Image deconvolution reassigns the out-of-focus signal introduced by the microscope optics while it improves resolution, contrast and the signal-to-noise ratio (SNR) [1]. Hence, the recognition of deconvolution as a fundamental processing technique for wide-field, confocal, spinning disk, multiphoton and STED microscopy images. As we show here, image deconvolution also improves the quality of images from Selective Plane Illumination Microscopy (SPIM) despite the challenge that their large sizes represent. Moreover, deconvolution is a cost-effective tool, as it only requires conventional computational infrastructure and no additional microscopy equipment. The steady growth of data set sizes is raising technical concerns in all segments of the standard imaging pipelines. Data management solutions (e.g. OMERO [2], openBIS [3]), image restoration (deconvolution, stabilization, chromatic corrections) and analysis algorithms (tracking, segmentation) are all facing this new challenge. Recent microscopy modalities, such as spinning disk confocal and SPIM [4], are pushing these boundaries even further. In particular, SPIM microscopy allows for acquisition of extremely large data sets and is becoming the tool of choice in studies of embryonic development [5] and functional whole-brain imaging [6]. To facilitate the restoration of ever increasing volumes of microscopy data, the development of a Remote Manager (HRM) for the Huygens software ( was started in 2004 at Montpellier Rio Imaging. Nowadays, HRM is a collaborative effort that has proven useful in the large-scale automation and optimization of the image processing pipelines at a growing number of facilities worldwide (fig. 1). To illustrate the HRM processing rate, we present the results of the deconvolution of two biological data sets acquired with spinning disk and SPIM microscopes.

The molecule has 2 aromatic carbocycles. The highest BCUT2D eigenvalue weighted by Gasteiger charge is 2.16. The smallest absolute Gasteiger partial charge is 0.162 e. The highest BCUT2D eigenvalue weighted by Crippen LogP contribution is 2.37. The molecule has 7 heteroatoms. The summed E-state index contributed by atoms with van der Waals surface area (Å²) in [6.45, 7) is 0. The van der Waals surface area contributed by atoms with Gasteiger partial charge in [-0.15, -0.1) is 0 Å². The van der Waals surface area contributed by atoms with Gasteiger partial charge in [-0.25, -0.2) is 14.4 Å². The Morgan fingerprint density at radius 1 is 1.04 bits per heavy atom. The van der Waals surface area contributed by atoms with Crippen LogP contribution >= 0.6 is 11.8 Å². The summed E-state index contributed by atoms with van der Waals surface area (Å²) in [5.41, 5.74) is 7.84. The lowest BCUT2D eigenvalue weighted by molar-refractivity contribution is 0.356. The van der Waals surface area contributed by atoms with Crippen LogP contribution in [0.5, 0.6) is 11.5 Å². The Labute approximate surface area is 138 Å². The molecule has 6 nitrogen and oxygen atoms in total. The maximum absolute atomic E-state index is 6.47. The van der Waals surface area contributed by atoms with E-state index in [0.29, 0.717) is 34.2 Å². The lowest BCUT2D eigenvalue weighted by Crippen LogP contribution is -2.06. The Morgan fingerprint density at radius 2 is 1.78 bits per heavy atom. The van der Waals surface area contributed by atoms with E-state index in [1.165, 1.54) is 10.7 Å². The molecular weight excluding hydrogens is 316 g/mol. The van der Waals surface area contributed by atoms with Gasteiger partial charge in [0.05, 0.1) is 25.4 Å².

Deconvolution Examples of Spinning Disk and SPIM Data